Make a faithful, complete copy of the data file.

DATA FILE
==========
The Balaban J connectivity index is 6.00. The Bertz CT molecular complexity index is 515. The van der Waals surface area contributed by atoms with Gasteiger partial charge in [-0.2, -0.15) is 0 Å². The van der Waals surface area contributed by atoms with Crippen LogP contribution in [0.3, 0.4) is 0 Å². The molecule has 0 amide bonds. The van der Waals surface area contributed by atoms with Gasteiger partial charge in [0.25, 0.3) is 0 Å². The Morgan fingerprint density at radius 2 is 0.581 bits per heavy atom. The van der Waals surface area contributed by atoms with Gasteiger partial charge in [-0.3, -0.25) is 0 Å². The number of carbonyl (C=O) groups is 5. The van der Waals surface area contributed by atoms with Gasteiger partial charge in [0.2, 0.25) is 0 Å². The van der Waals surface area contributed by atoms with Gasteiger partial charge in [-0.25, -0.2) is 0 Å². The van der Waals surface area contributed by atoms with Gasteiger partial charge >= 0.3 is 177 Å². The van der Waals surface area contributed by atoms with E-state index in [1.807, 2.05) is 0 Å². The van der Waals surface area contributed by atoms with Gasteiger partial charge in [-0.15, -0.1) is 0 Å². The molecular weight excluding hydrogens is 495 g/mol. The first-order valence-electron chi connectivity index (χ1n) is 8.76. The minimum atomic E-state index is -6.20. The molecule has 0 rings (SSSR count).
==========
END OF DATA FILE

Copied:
The Balaban J connectivity index is 6.00. The Bertz CT molecular complexity index is 515. The van der Waals surface area contributed by atoms with Gasteiger partial charge in [-0.2, -0.15) is 0 Å². The van der Waals surface area contributed by atoms with Crippen LogP contribution in [0.3, 0.4) is 0 Å². The molecule has 0 amide bonds. The van der Waals surface area contributed by atoms with Gasteiger partial charge in [0.25, 0.3) is 0 Å². The Morgan fingerprint density at radius 2 is 0.581 bits per heavy atom. The van der Waals surface area contributed by atoms with Gasteiger partial charge in [-0.3, -0.25) is 0 Å². The number of carbonyl (C=O) groups is 5. The van der Waals surface area contributed by atoms with Gasteiger partial charge in [0.2, 0.25) is 0 Å². The van der Waals surface area contributed by atoms with Gasteiger partial charge in [-0.25, -0.2) is 0 Å². The van der Waals surface area contributed by atoms with Gasteiger partial charge >= 0.3 is 177 Å². The van der Waals surface area contributed by atoms with E-state index in [1.807, 2.05) is 0 Å². The van der Waals surface area contributed by atoms with Gasteiger partial charge in [-0.15, -0.1) is 0 Å². The molecular weight excluding hydrogens is 495 g/mol. The first-order valence-electron chi connectivity index (χ1n) is 8.76. The minimum atomic E-state index is -6.20. The molecule has 0 rings (SSSR count).